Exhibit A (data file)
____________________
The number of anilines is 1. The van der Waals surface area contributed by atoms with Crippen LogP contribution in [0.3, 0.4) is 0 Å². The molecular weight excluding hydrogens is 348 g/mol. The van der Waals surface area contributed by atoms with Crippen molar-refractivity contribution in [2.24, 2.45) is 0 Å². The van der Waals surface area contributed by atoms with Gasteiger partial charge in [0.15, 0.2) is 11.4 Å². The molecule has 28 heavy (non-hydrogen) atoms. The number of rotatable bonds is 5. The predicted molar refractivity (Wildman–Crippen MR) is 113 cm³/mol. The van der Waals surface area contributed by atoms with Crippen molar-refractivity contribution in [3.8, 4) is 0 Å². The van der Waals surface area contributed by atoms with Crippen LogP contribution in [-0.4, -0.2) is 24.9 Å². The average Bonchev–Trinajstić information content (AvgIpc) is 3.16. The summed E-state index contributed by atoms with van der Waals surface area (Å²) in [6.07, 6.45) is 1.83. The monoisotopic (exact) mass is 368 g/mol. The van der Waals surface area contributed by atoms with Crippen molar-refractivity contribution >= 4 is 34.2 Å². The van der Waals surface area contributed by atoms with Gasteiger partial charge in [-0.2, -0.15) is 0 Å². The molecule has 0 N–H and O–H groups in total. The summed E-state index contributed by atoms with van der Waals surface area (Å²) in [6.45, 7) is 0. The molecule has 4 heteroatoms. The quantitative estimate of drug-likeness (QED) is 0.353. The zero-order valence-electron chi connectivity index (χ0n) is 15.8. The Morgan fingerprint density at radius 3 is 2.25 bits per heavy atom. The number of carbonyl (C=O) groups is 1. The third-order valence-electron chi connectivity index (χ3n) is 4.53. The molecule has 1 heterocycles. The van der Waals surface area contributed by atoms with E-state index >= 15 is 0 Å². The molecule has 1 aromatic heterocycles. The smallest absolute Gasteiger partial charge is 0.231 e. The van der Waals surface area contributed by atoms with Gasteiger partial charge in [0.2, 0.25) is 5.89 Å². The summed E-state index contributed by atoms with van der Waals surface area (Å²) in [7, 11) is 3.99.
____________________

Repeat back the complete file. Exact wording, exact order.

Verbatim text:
The number of anilines is 1. The van der Waals surface area contributed by atoms with Crippen LogP contribution in [0.3, 0.4) is 0 Å². The molecular weight excluding hydrogens is 348 g/mol. The van der Waals surface area contributed by atoms with Crippen molar-refractivity contribution in [2.24, 2.45) is 0 Å². The van der Waals surface area contributed by atoms with Gasteiger partial charge in [0.15, 0.2) is 11.4 Å². The molecule has 28 heavy (non-hydrogen) atoms. The number of rotatable bonds is 5. The predicted molar refractivity (Wildman–Crippen MR) is 113 cm³/mol. The van der Waals surface area contributed by atoms with Crippen molar-refractivity contribution in [3.8, 4) is 0 Å². The van der Waals surface area contributed by atoms with Crippen LogP contribution in [-0.4, -0.2) is 24.9 Å². The average Bonchev–Trinajstić information content (AvgIpc) is 3.16. The summed E-state index contributed by atoms with van der Waals surface area (Å²) in [6.07, 6.45) is 1.83. The monoisotopic (exact) mass is 368 g/mol. The van der Waals surface area contributed by atoms with Crippen molar-refractivity contribution >= 4 is 34.2 Å². The van der Waals surface area contributed by atoms with Gasteiger partial charge in [-0.2, -0.15) is 0 Å². The molecule has 0 N–H and O–H groups in total. The summed E-state index contributed by atoms with van der Waals surface area (Å²) in [6.45, 7) is 0. The molecule has 4 heteroatoms. The quantitative estimate of drug-likeness (QED) is 0.353. The zero-order valence-electron chi connectivity index (χ0n) is 15.8. The Morgan fingerprint density at radius 3 is 2.25 bits per heavy atom. The number of carbonyl (C=O) groups is 1. The third-order valence-electron chi connectivity index (χ3n) is 4.53. The molecule has 1 heterocycles. The van der Waals surface area contributed by atoms with E-state index >= 15 is 0 Å². The molecule has 1 aromatic heterocycles. The smallest absolute Gasteiger partial charge is 0.231 e. The van der Waals surface area contributed by atoms with Gasteiger partial charge in [0.2, 0.25) is 5.89 Å². The summed E-state index contributed by atoms with van der Waals surface area (Å²) in [7, 11) is 3.99.